Wisconsin Rest Periods: What you need to know

Federal wage and hour law does not mandate that employees be given either paid or unpaid rest or meal periods. Whether breaks are required is left up to the states.
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U.S. Department of Labor Wage and Hour Division regulations do specify when work breaks, including meal periods, rest periods, and sleeping time, that, if provided, must be counted as work time subject to federal minimum wage and overtime requirements (29 CFR 785.18 through 785.23).
Break time. The Wisconsin Department of Workforce Development (DWD)recommends that each employer allow each employee who is 18 years of age or over, at least 30 minutes for each meal period reasonably close to the usual meal period time (6:00 a.m., 12:00 noon, 6:00 p.m., or 12:00 midnight) or near the middle of a shift. Shifts of more than 6 consecutive hours without a meal period should be avoided (WI Admin. Code Sec. DWD 274.02).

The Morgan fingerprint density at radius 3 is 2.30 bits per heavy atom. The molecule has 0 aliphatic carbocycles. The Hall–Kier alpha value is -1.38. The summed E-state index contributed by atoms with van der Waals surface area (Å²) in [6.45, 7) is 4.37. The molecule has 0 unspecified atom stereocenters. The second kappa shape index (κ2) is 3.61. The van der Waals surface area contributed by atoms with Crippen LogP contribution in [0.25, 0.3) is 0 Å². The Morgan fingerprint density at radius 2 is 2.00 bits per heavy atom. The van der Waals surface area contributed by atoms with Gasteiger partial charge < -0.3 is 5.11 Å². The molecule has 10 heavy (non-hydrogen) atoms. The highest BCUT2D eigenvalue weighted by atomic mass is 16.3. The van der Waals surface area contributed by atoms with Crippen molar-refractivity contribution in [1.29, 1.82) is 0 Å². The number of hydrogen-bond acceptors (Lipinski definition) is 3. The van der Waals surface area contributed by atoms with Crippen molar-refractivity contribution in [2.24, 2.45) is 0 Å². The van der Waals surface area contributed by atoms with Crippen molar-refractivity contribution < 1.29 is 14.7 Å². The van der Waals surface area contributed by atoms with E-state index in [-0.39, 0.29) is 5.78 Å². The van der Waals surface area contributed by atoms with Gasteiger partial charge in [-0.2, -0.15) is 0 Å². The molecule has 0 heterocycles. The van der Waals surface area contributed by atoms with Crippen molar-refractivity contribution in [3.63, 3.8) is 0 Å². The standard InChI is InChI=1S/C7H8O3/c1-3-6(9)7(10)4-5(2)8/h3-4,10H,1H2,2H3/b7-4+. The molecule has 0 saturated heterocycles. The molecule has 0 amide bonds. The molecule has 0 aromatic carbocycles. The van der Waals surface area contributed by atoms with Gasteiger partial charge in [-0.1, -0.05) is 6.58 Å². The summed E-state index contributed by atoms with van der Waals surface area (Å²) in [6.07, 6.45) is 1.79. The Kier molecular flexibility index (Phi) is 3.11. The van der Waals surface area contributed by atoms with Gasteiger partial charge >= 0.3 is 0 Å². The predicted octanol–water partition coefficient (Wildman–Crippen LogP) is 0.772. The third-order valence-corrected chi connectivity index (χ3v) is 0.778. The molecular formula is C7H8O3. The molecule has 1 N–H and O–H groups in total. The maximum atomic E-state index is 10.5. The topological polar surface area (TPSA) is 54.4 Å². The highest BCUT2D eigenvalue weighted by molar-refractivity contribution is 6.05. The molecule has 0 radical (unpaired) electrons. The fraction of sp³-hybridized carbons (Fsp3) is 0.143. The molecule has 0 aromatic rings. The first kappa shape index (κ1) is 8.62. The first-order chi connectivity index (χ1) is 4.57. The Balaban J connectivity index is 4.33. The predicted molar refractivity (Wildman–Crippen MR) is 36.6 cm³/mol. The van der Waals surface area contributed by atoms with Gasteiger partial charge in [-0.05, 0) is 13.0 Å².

Minors. The Wisconsin DWD requires that each employer allow each employee under the age of 18 at least 30 minutes for each meal period reasonably close to the usual meal period time (6:00 a.m., 12:00 noon, 6:00 p.m., or 12:00 midnight) or near the middle of a shift (WI Admin. Code Sec. DWD 274.02 and Sec. DWD 271.03).
“On-duty meal periods.” An employer must pay all employees for on-duty meal periods, which are to be counted as work time. An on-duty meal period is a meal period where the employer does not provide at least 30 minutes free from work or where the employee is not free to leave the premises of the employer (WI Admin. Code Sec. DWD 274.02(3)).
Lunchrooms. The DWD can require a suitable space in which lunches may be eaten in any place of employment if the Department finds it is reasonably ...

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